I love unicycling. Which other sport can you phone the top retailer, asking if you can interrupt business for a day or two to use their warehouse to film a video and their only question is; ‘When are you coming?’.

After finishing my HNC course for summer I didn’t want to sit around until October when the HND starts without filming anything. After playing with a few ideas I had in my head I got on the phone to Roger at Unicycle.com and we discussed ideas. I took a trip up to the warehouse in late July for a recce, where we all managed to put our heads together and came up with a rough plan. A guided tour style video, shot in one take, tracking the progress of an order through the warehouse, with lots of riding going on around it, obviously!

In order to make the video interesting we wanted to be able to ride on the unicycle box that would be the subject of the video. This required a bit of pre-planning and the guys at UDC made this ‘special’ 36″ unicycle box.


To the untrained eye, it just looks like any other unicycle box you would receive if you ordered from Unicycle.com. However, once you open the box you can see the difference.




Having the box lined with the wooden box allowed us to hop on it, kick it, throw it and generally abuse it without risking damaging an actual unicycle.

One of the main obstacles I’d wanted in the video from very early on in the project was a stairset that looked like it was one of the stacks of unicycle boxes in the warehouse. It’s something I’d had on my mind for a very long time. Amazingly, with the help of the guys at UDC, we made it a reality.
We started with the stairs from Stockton Unicycle Club’s trippy trials course and used cardboard to cover the steps. Then we attached pieces of strapping to make each stair look like a box stacked in a staggered fashion. Finally, we hid the stairset among the piles of boxes and made a run up with pallets, a sheet of plywood and a final top layer of cardboard.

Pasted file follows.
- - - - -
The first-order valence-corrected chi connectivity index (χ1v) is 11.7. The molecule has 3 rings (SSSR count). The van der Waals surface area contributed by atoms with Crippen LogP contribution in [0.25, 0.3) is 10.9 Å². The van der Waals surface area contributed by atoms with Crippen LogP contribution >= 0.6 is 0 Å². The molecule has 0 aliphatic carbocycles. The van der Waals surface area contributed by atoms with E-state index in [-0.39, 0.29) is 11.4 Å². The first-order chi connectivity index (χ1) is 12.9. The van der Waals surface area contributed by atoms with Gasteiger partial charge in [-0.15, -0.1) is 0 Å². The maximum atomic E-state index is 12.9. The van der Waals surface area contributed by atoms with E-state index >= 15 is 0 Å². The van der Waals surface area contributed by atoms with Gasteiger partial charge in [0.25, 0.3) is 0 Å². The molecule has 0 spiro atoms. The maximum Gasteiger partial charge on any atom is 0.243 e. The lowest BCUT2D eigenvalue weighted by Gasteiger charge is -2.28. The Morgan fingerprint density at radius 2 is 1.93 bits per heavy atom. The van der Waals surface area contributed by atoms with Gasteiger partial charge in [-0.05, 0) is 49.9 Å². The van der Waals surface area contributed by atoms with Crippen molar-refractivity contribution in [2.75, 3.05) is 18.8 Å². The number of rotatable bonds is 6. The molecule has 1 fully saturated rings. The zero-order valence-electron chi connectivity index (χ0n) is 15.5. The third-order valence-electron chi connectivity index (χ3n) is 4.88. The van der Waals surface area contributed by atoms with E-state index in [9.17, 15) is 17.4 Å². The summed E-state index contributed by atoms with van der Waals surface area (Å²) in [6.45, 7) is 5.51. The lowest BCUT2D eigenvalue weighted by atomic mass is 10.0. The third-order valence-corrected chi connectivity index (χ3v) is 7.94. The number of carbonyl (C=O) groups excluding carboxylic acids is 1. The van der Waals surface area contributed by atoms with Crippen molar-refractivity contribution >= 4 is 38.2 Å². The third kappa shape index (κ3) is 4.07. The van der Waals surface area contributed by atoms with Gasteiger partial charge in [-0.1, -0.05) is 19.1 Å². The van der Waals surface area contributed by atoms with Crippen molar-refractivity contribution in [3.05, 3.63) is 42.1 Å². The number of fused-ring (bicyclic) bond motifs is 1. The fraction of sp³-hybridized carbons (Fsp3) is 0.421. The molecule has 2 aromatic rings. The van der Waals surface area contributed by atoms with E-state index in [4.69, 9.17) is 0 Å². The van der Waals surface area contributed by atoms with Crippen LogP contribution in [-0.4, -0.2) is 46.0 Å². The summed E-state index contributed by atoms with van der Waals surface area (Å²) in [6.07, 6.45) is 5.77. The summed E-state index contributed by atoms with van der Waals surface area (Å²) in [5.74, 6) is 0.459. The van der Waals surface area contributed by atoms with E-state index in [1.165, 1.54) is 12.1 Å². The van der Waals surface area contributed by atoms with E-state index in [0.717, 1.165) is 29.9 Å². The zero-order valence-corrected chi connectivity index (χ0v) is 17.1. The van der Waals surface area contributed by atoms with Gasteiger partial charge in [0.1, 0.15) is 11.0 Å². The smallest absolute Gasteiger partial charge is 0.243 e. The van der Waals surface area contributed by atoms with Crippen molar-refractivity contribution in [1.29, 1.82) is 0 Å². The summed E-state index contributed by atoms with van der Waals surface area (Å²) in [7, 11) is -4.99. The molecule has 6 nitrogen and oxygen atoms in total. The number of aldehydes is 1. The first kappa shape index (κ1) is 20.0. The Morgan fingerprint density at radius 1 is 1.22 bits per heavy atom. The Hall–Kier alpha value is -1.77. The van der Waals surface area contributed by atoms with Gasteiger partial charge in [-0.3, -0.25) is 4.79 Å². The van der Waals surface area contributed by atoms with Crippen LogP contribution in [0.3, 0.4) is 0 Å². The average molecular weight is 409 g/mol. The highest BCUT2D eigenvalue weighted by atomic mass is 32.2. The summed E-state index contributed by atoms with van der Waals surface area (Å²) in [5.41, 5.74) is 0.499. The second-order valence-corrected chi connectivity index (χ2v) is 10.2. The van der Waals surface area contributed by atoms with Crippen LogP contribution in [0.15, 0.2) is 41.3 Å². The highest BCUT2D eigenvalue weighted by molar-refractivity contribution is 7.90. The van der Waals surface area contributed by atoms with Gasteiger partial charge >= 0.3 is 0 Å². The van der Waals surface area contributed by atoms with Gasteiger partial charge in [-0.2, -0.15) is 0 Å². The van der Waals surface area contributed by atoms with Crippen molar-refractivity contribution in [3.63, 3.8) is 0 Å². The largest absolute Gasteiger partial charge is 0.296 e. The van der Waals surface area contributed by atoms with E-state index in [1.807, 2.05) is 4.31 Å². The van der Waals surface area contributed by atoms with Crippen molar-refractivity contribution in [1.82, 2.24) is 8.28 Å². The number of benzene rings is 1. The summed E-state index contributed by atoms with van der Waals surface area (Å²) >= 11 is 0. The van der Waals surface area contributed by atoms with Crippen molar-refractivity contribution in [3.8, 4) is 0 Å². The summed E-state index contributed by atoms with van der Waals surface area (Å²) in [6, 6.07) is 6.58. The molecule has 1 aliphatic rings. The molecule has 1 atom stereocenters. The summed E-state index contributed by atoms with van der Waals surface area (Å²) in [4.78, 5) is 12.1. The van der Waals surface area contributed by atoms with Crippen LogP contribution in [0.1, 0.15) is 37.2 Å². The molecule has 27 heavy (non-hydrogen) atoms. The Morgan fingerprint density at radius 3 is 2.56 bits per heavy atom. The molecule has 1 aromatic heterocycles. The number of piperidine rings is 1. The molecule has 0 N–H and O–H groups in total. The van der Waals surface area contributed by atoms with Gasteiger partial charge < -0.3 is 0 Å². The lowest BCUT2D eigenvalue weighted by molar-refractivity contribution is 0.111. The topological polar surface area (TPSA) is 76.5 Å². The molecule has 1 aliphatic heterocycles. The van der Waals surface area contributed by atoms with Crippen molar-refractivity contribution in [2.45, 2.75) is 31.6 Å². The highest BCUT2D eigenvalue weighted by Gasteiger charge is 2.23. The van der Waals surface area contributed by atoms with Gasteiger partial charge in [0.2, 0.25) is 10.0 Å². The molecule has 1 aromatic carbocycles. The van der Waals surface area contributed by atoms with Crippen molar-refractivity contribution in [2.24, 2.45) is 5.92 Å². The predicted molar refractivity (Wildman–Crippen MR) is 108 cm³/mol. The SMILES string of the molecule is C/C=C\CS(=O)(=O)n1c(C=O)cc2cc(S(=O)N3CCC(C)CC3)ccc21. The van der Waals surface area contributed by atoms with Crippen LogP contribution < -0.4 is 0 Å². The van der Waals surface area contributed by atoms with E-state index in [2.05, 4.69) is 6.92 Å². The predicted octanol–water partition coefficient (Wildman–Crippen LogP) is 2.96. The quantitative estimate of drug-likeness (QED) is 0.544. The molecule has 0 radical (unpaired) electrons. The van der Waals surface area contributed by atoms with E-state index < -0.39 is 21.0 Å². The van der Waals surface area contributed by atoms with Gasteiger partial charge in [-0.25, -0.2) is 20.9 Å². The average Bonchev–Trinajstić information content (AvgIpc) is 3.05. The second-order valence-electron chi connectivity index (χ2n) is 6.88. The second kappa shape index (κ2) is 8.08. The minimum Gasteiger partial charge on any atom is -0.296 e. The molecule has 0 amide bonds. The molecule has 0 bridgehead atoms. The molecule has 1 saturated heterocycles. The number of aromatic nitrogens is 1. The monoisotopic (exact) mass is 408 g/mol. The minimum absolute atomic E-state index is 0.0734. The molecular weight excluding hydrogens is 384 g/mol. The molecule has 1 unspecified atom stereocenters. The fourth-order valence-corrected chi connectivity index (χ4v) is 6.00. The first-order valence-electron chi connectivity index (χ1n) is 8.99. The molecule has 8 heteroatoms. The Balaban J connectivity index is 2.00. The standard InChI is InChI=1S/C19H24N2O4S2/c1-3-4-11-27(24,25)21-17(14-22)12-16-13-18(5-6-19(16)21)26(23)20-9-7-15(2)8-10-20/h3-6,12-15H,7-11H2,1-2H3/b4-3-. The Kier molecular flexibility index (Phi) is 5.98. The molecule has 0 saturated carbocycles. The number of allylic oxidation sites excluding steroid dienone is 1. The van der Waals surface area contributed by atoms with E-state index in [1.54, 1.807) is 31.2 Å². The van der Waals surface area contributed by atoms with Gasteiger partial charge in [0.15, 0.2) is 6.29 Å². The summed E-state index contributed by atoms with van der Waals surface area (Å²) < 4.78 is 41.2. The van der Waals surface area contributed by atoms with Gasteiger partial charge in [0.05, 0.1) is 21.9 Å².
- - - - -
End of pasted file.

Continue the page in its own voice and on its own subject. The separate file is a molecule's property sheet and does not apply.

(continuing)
Complete! Just add riders.

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Then came the difficult part, choreographing everyone to be in the right place at the right time. The video follows one box through the warehouse as it gets passed from one person to another and we never wanted the box to stop moving for very long. In order to keep it visually interesting we wanted some sort of action to be on screen all the time. This presented a challenge because we only had 8 people on hand and we also had to make sure that they didn’t get in shot when getting to their positions. We went through about 10 dry runs without rolling the camera and once we thought we had it all figured out we went for a take. I think the total number in the end was 18 run throughs. I won’t go into detail, but check out the behind the scenes video for an insight into what went down on the day.

Finally, here’s some photos taken by Doug Harris. Big thanks to him for taking these and letting me use them.